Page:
Computer ChessReviewed By Jay Seaver
Posted 05/05/13 22:34:34
SCREENED AT THE 2013 INDEPENDENT FILM FESTIVAL BOSTON: I think I'm done with Andrew Bujalski. I've seen three of his four films, and even the one I kind of liked didn't really impress me. And while I can see some merit in the ones like "Computer Chess" that bore me to frustration, it's not enough. This thing is just not clever enough to go without a story.Sure, it sort of looks like it has a story: In the late 1970s/early 1980s, there's an annual convention where the developers of various chess-playing computer programs set their creations against each other round-robin style. The winner will play host and chessmaster Pat Henderson (Gerald Peary), although at the time, the idea that a computer could defeat a human being is ludicrous. Among the competitors are a team from MIT that includes Peter Bishton (Patrick Riester) and Tom Schoesser (Gordon Kindlmann); one from Cal Tech that includes Shelly (Robin Schwarts), the only girl in the tournament; independent operator Michael Papageorge (Myles Paige), who apparently hasn't booked a room; and a privately-funded team with Martin Beuscher (Wiley Wiggins). There's also a sort of swingers' group sharing the space, and... cats.
Bujalski and his cast of what are, for the most part, non-actors (Wiggins and Paige have prior credits but have been doing other things lately) create a few memorable characters, and a great many others that run together. As is often the case, there's a certain authenticity to their performances, especially since they are by and large editors, computer programmers, and others who can easily handle the retro-technical terms. Paige gets the most memorable character, with Papageorge just cynical and snide enough for his being thwarted to be entertaining but not quite enough to really get on the audience's bad side. Riester's Peter winds up drifting toward the center of the story, and he does project a likable everynerd quality.
Here's the thing, though - the tournament isn't so much an event that gives the film structure but merely bounds. There's nothing meaningful in how it progresses or ends; it merely defines the period of time when these fairly uninteresting (though occasionally amusing) characters happen to be in the same place. The contest ends when there are still twenty or thirty minutes of movie but precious little for anybody to do. Things grind along but there's never a particular feeling of accomplishing anything. Random elements like the cats and, well, stranger things are there to provoke a "that's weird" reaction.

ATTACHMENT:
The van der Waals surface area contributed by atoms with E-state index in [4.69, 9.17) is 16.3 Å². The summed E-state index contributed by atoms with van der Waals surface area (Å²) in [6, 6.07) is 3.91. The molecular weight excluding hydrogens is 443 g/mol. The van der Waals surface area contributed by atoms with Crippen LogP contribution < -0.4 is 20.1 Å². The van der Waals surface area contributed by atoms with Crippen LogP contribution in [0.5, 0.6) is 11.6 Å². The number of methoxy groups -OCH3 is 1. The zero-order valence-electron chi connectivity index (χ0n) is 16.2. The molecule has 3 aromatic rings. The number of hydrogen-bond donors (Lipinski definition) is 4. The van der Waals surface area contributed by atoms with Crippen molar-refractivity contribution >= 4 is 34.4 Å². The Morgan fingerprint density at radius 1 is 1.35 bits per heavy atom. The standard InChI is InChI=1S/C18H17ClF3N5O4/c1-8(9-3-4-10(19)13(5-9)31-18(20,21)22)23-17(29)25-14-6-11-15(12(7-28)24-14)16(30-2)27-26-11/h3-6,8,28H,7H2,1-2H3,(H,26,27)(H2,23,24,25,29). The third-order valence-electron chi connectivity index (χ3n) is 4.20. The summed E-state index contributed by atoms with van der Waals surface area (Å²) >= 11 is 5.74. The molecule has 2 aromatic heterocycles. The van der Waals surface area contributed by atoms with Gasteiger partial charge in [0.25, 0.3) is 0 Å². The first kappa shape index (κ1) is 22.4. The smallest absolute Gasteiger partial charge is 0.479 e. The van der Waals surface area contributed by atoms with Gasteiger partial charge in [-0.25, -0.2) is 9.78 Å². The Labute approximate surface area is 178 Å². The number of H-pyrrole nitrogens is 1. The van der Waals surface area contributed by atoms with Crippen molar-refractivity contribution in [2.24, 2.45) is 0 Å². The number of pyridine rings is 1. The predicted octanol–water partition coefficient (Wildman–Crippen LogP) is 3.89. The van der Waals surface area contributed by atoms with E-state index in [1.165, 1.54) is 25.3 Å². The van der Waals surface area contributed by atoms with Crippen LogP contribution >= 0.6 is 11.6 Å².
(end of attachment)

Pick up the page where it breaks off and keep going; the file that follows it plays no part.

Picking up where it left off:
Ah, but this sort of film isn't about plot but character, and theme. Bujalski does set up a sort of "it's real human contact that matters!" theme, both in ways that are clangingly obvious - when Peter and Shelly try and debug Peter's chess program, they find it doesn't respond when playing against other machines, but does with humans, so take a look at the girl beside you, kid! - and ways that are less so. The "encounter group", after all, is probably no closer to finding true connections than the folks pitting machines against machines, for instance. One programmer shirks the tournament to spend time with his family, and, of course, the programs don't stand a chance against human instinct. And while this isn't an unworthy message at all, it's vague and often related in stupid ways (although the idea that a chess program run on something like a Zilog Z80-based machine with about 4K of RAM can distinguish whether its opponent is man or machine and play cupid is an authentic 1980s-movie estimation of what computers could do).
And then there's the silly techno-fetishism that is the movie's production. As someone who still has an Atari 800XL in my basement ready to be hooked up at a moment's notice, I certainly can't complain about the unearthing of old equipment that shows up all over the place, but the choice to shoot the film on period-appropriate Portapak videotape is mostly annoying. The low-resolution analog haze it covers the image with doesn't create a sense of warmth or nostalgia; it's just a gimmick, one which intrudes into the narrative with cameramen using that same technology in-story so that the picture drifts between documentary/television pastiche and omniscient without the style signifying anything.Sure, it looks clever, and you can make it sound smart, but there's much less there than meets the eye. Set it thirty years ago and use weird cameras, but it's still just another movie about mumbling twentysomethings who don't actually do anything worth mentioning, put together with just enough skill to seem like something more.
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